The Canadian University Soccer season is here, and this year marks my 3rd season as Assistant Coach and Fitness Coach with the University of Ontario Institute of Technology (UOIT) Ridgebacks Women’s Varsity Soccer Team. This season, I will be blogging every day with a ‘Tip of the Day’ – a small piece of information about the testing, training, monitoring, or performance analysis I am doing with the team.
Today’s Tip of the Day has to do with recovery and regeneration. Because the university soccer season is so short, there are several weeks where players will play 2 full 90-minute games over a weekend (1 on Saturday, 1 on Sunday). For fitness coaches, this type of schedule presents problems. Several studies have shown that, even when players do all the right things (get lots of rest, use ice baths, eat a high carbohydrate diet, etc..) it can take between 3-6 days to fully recover from the physical and physiological stress of a 90-minute game. Playing 2 full 90-minute games back to back. then, means that players have participated in the entire 2nd game while in “recovery mode”, and that their true recovery may then be pushed back to over 1 week (up to 10 days).
While the stress and muscle damage from playing back to back games may not be avoidable, there are measures players can take to limit and reduce these symptoms, and their negative consequences. One useful strategy is to do a recovery run on the day after back-to-back games. Many players will want to take this day off, however, studies have shown that by performing 30-60 minutes of low intensity aerobic activity (running, or biking, for example) in the 24 hours post-competition, athletes can significantly reduce the build-up of lactic acid and other painful by-products of exercise in their muscles. For soccer players, I prefer using running to biking or other aerobic activity, because the game is played while running. Below is my preferred recovery run protocol:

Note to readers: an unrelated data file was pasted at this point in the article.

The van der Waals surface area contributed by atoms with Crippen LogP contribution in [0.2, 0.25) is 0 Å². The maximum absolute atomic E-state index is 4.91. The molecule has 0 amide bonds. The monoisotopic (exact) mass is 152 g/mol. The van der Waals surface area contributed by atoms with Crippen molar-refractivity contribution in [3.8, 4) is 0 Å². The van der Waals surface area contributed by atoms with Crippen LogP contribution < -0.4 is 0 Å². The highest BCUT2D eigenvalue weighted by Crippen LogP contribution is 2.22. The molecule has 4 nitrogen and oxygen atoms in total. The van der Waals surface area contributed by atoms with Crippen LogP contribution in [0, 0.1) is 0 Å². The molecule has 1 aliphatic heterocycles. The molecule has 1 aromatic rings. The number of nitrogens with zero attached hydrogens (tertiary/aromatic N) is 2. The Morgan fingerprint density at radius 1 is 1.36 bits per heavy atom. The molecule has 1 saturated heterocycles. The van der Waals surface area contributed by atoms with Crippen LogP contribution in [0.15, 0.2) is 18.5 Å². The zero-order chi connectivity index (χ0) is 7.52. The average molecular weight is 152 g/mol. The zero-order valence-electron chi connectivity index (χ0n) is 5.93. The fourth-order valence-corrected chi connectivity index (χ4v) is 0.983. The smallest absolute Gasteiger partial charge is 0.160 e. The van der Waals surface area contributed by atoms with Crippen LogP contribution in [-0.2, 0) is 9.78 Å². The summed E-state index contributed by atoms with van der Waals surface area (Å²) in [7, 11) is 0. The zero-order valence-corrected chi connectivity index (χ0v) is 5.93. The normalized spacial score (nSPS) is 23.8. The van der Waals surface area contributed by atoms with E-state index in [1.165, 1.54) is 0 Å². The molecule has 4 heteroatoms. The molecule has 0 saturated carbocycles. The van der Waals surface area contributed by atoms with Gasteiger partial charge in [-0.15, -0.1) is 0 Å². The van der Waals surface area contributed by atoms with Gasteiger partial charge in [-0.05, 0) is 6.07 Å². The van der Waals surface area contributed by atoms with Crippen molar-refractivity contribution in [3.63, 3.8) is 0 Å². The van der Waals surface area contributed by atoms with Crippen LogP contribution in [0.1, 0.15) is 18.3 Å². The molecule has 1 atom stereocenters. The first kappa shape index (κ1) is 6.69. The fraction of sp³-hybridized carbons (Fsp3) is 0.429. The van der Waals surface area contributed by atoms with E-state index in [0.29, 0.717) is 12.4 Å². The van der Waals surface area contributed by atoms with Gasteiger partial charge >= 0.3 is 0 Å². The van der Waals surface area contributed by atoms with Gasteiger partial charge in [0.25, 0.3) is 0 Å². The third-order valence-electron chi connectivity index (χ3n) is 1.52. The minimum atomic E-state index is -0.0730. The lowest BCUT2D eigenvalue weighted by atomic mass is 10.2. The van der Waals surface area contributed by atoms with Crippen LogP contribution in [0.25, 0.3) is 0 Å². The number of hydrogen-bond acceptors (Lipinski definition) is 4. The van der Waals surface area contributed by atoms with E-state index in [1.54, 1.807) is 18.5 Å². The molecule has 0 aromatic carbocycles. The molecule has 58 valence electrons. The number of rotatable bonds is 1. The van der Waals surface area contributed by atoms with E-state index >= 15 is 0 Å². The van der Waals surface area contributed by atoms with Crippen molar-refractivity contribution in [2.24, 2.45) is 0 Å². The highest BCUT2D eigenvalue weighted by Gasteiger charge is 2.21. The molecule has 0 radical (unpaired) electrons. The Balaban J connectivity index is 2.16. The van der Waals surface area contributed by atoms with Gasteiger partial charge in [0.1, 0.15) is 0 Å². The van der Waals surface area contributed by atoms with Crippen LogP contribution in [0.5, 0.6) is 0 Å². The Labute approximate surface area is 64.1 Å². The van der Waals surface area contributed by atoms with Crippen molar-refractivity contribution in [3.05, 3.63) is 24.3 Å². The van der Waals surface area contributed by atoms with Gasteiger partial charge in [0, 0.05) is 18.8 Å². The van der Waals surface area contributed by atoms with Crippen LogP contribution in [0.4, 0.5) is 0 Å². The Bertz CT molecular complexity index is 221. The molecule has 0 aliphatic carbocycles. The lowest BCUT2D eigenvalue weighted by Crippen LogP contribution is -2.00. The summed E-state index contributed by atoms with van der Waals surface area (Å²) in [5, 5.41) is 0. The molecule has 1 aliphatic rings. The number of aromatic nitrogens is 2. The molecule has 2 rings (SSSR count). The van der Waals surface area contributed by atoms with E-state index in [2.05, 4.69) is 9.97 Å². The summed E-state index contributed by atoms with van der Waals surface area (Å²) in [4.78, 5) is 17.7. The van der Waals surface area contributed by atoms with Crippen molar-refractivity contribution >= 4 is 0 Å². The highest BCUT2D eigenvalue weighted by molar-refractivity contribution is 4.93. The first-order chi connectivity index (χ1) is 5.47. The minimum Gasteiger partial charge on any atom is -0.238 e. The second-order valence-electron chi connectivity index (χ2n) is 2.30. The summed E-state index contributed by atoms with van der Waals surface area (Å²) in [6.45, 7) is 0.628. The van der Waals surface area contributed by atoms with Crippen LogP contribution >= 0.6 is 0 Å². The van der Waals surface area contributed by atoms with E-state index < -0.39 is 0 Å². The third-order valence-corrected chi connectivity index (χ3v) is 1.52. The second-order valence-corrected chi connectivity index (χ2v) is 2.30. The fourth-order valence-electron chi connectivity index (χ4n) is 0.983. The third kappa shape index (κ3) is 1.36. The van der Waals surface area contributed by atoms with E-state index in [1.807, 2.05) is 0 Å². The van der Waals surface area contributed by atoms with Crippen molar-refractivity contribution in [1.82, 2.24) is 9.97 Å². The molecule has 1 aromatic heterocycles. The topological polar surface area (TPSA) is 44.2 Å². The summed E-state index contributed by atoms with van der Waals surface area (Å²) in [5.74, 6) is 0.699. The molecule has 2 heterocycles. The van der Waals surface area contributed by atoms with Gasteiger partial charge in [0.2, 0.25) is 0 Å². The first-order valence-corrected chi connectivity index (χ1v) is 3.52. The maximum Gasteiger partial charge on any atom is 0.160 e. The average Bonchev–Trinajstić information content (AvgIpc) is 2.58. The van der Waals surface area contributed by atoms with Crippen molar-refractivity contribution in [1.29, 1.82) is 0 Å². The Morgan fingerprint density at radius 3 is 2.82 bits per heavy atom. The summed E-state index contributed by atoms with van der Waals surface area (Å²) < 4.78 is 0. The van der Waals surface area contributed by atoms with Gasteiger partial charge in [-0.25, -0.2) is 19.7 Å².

- Start by walking at a brisk pace for 5 minutes
- Next, jog very slowly for 10 minutes (consider this pace 40% of maximum speed, and in 10 minutes it should amount to about 1-1.25 kilometres)
- Next, jog at a slow pace for 20 minutes (consider this pace 50-55% of maximum speed, and in 20 minutes it should amount to about 3 kilometres)
- Finally, perform a set of mobility and stretching exercises for the lower body muscles (start from the calves, and work upwards to the lower back muscles)
Recovery runs like the one described above are a critical component of our training regimen, and they help to ensure that our players are as healthy as possible following back-to-back games. Coaches and fitness coaches of soccer players with schedules that include back-to-back games should look to include a recovery run into their protocols to maximize their players’ long term performance.
I’d love to hear your thoughts about this. Drop me a line here to get the conversation started.